While details are still unclear, Chao is thought to have been responsible for giving the student the sleeping pills and has also been accused of improper corporal punishment of students.
Chao was originally detained by police for questioning on May 18th and arrested, but was released on 20,000 NT bail. The second round of searches, as part of which the other teachers were detained, was carried out at 6 AM on June 6th.
It is unclear what Chao’s motivations were, though Chao may have meant to pacify the students with sleeping bills. Nevertheless, the incident perhaps points to the larger issue of abuse of children in Taiwanese schools.
Corporal punishment in Taiwan made international headlines in 2017 after a seven-year-old student practicing judo died from a brain hemorrhage after being body-slammed a total of 27 times by his instructor and other students. The instructor, surnamed Ho, was not a licensed instructor but was teaching students their second week of judo classes.
After seventy days in a coma, Huang was eventually taken off life support and died. Ho was sentenced to nine years in jail for violating Article 112 of the Protection of Children and Youth Welfare and Rights Act and Article 277 of the Criminal Code.
As for the six-year-old child, surnamed Wu, she was tied to a chair for a three-hour epileptic episode and was not treated or taken to the hospital. This led to her sustaining permanent brain injuries.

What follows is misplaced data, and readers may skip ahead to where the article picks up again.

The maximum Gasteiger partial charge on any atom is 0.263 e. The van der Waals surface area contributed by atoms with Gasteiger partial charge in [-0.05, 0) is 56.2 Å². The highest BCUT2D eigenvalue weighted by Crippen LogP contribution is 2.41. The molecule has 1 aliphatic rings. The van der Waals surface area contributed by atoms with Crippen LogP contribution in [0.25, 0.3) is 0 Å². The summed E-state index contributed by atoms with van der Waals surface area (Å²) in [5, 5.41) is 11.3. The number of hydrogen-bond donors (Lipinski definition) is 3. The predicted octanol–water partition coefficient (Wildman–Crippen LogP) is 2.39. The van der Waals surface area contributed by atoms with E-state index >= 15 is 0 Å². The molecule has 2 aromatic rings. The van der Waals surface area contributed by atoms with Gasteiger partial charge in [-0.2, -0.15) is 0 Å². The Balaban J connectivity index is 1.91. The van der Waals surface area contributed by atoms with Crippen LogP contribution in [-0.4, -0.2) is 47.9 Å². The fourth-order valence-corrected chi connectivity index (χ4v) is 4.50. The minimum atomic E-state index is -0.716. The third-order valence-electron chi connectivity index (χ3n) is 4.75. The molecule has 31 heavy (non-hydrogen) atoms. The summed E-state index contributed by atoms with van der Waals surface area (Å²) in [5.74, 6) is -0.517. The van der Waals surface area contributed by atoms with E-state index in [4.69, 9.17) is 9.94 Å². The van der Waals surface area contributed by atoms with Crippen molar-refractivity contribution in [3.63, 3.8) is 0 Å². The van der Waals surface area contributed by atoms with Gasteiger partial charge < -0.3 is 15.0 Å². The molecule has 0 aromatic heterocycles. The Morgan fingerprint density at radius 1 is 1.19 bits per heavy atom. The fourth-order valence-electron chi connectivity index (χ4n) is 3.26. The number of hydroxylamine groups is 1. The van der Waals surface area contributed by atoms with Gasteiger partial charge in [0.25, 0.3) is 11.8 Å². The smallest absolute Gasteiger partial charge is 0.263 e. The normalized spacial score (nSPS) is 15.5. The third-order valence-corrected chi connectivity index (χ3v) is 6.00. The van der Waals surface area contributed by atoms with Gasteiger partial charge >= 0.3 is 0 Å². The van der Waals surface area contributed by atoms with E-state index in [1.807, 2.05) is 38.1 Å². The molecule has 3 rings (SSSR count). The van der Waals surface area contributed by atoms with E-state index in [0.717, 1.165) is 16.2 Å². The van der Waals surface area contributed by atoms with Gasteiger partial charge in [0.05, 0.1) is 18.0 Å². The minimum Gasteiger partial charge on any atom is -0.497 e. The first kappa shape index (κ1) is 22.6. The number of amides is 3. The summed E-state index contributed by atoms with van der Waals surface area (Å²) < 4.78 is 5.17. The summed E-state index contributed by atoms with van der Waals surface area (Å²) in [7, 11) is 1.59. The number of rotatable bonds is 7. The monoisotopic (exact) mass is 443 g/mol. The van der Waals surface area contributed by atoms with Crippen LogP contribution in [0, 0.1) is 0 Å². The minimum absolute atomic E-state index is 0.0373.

More generally, then, Taiwan has issues with regard to corporal punishment against young students. This perhaps extends to the recent incidents in Banqiao, then, in that Chao may have been drugging his students to keep them incapacitated or as punishment, based on other actions. Perhaps what this points to is the need to reform punitive measures in schools, in that this is continuously an issue in educational establishments in Taiwan.
What is hopeful is greater discussion of such issues regarding corporal punishment. This takes place in a similar timeframe to greater scrutiny of cases of sexual assault and harassment in educational institutions in Taiwan. It is still to be seen whether there will be any systematic attempt at reform of what is clearly a recurring issue in Taiwan.